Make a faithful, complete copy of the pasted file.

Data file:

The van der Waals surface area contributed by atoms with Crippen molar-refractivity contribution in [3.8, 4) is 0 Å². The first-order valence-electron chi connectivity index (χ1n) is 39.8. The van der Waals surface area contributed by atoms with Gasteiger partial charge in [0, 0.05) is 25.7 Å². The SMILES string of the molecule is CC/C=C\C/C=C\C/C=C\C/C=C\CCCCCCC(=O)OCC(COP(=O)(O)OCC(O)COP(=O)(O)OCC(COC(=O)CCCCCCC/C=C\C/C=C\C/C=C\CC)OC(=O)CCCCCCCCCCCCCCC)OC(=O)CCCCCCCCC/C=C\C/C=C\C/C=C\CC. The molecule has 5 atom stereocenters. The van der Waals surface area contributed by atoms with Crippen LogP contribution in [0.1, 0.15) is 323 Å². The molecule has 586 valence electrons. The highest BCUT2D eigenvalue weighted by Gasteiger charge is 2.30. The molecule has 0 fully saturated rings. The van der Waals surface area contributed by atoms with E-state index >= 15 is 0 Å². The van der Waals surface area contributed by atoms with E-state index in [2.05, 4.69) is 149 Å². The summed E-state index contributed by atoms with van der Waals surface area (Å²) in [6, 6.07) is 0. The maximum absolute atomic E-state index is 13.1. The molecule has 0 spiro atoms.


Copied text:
The van der Waals surface area contributed by atoms with Crippen molar-refractivity contribution in [3.8, 4) is 0 Å². The first-order valence-electron chi connectivity index (χ1n) is 39.8. The van der Waals surface area contributed by atoms with Gasteiger partial charge in [0, 0.05) is 25.7 Å². The SMILES string of the molecule is CC/C=C\C/C=C\C/C=C\C/C=C\CCCCCCC(=O)OCC(COP(=O)(O)OCC(O)COP(=O)(O)OCC(COC(=O)CCCCCCC/C=C\C/C=C\C/C=C\CC)OC(=O)CCCCCCCCCCCCCCC)OC(=O)CCCCCCCCC/C=C\C/C=C\C/C=C\CC. The molecule has 5 atom stereocenters. The van der Waals surface area contributed by atoms with Crippen LogP contribution in [0.1, 0.15) is 323 Å². The molecule has 586 valence electrons. The highest BCUT2D eigenvalue weighted by Gasteiger charge is 2.30. The molecule has 0 fully saturated rings. The van der Waals surface area contributed by atoms with E-state index >= 15 is 0 Å². The van der Waals surface area contributed by atoms with E-state index in [2.05, 4.69) is 149 Å². The summed E-state index contributed by atoms with van der Waals surface area (Å²) in [6, 6.07) is 0. The maximum absolute atomic E-state index is 13.1. The molecule has 0 spiro atoms.